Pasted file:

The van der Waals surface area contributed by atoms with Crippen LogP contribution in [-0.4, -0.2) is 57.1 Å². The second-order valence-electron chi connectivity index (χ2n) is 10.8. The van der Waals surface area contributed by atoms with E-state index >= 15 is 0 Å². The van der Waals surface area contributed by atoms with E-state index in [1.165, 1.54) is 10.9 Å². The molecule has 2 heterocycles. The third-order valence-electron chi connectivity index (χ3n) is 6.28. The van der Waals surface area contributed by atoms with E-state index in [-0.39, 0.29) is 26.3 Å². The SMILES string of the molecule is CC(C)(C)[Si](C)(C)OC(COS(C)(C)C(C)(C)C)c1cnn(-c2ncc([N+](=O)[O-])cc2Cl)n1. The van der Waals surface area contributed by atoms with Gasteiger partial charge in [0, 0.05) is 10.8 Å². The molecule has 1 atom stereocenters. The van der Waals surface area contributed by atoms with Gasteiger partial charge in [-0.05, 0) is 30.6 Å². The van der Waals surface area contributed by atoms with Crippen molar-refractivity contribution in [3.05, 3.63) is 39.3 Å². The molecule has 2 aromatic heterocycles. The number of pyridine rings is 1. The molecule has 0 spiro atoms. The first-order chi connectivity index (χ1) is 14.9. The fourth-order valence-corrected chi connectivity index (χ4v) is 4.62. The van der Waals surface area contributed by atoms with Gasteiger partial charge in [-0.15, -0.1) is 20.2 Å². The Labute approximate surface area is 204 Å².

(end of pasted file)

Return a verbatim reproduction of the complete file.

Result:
The van der Waals surface area contributed by atoms with Crippen LogP contribution in [-0.4, -0.2) is 57.1 Å². The second-order valence-electron chi connectivity index (χ2n) is 10.8. The van der Waals surface area contributed by atoms with E-state index >= 15 is 0 Å². The van der Waals surface area contributed by atoms with E-state index in [1.165, 1.54) is 10.9 Å². The molecule has 2 heterocycles. The third-order valence-electron chi connectivity index (χ3n) is 6.28. The van der Waals surface area contributed by atoms with E-state index in [-0.39, 0.29) is 26.3 Å². The SMILES string of the molecule is CC(C)(C)[Si](C)(C)OC(COS(C)(C)C(C)(C)C)c1cnn(-c2ncc([N+](=O)[O-])cc2Cl)n1. The van der Waals surface area contributed by atoms with Gasteiger partial charge in [0, 0.05) is 10.8 Å². The molecule has 1 atom stereocenters. The van der Waals surface area contributed by atoms with Gasteiger partial charge in [-0.05, 0) is 30.6 Å². The van der Waals surface area contributed by atoms with Crippen molar-refractivity contribution in [3.05, 3.63) is 39.3 Å². The molecule has 2 aromatic heterocycles. The number of pyridine rings is 1. The molecule has 0 spiro atoms. The first-order chi connectivity index (χ1) is 14.9. The fourth-order valence-corrected chi connectivity index (χ4v) is 4.62. The van der Waals surface area contributed by atoms with Gasteiger partial charge in [-0.15, -0.1) is 20.2 Å². The Labute approximate surface area is 204 Å².